Coaching is Not Limited to Athletes
Posted: October 01, 2009
Supervisors, as you watch your favorite team perform on the field this season, take a minute to look on the sidelines and spot the coaches that support the athletes. A coach does more than offer strategic words of encouragement, although mental attitude is key to performance. By definition, a coach is someone who instructs players in the fundamentals of a competitive sport and directs team strategy. As a supervisor, an important part of your job responsibility is to fulfill the responsibilities of a coach to your employees.
Less experienced employees more easily recognize their need for their leaders to function in this role. However, seasoned employees may think that they might not need the assistance of a leader’s coaching skills to improve their job performance and that a coach could not offer anything new.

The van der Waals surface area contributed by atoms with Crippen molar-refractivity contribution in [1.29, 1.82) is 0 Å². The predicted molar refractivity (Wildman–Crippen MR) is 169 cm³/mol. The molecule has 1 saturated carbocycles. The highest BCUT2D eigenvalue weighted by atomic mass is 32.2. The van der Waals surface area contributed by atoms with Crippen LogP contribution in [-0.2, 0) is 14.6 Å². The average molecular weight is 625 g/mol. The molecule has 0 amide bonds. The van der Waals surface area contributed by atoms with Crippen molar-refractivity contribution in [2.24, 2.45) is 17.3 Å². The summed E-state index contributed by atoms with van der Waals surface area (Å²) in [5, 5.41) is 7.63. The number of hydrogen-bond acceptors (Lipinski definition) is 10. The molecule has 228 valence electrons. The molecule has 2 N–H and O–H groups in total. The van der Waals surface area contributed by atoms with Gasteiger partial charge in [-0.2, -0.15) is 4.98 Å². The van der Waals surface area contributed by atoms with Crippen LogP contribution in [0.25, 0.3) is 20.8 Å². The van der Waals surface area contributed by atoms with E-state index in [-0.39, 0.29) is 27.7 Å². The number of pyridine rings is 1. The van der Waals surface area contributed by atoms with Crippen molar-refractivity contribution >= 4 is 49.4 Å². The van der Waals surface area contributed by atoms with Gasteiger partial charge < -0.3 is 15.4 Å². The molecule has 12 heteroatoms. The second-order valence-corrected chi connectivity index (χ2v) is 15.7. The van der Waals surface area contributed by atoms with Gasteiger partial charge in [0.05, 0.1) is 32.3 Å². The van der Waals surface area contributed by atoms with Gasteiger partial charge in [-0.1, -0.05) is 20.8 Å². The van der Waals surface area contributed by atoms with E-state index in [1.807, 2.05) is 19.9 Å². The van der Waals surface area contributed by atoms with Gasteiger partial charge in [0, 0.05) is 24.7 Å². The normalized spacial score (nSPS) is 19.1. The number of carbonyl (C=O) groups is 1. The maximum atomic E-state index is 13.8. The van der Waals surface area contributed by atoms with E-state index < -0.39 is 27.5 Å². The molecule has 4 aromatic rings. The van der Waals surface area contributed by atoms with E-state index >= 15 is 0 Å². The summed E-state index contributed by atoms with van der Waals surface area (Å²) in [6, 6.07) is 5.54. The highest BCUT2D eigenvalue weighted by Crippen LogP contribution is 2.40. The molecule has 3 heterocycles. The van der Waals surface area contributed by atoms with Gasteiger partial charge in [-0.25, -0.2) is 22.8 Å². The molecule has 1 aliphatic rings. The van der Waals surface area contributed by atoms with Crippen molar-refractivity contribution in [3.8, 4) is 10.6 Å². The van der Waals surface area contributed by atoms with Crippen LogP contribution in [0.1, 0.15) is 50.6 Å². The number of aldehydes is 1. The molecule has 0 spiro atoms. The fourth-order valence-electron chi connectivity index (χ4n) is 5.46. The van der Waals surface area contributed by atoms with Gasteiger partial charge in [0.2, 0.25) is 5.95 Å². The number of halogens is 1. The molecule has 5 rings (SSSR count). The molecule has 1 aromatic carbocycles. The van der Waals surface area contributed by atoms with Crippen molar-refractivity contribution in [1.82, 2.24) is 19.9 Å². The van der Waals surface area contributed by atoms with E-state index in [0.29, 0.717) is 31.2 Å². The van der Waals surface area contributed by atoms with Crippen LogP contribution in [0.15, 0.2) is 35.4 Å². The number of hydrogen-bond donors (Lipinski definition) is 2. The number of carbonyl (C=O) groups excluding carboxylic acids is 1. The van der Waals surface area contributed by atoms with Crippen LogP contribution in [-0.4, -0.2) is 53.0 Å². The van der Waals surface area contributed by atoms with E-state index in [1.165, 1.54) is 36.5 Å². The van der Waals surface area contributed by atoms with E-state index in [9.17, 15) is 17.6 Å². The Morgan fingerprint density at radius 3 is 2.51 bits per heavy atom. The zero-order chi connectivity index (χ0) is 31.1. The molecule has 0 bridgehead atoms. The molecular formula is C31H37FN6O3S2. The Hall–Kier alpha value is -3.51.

Nothing could be further from the truth. Everyone can benefit from coaching. Athletes and actors alike have long hired coaches to prepare for a specific competition or role. To that point, why does someone like Tiger Woods, a world-renowned, prize-winning golfer, have a coach?
Following are two reasons why all high-performing individuals have coaches, says professional coach Daniel Pendley:
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- We cannot see our own mistakes; and
- If we are not getting better, we are getting worse. Technology continually affects the way we do things, so even to produce at current levels, improvement is necessary. Not making improvements or standing still really means falling behind, and as any sports coach knows, spending time thinking about last season is unproductive.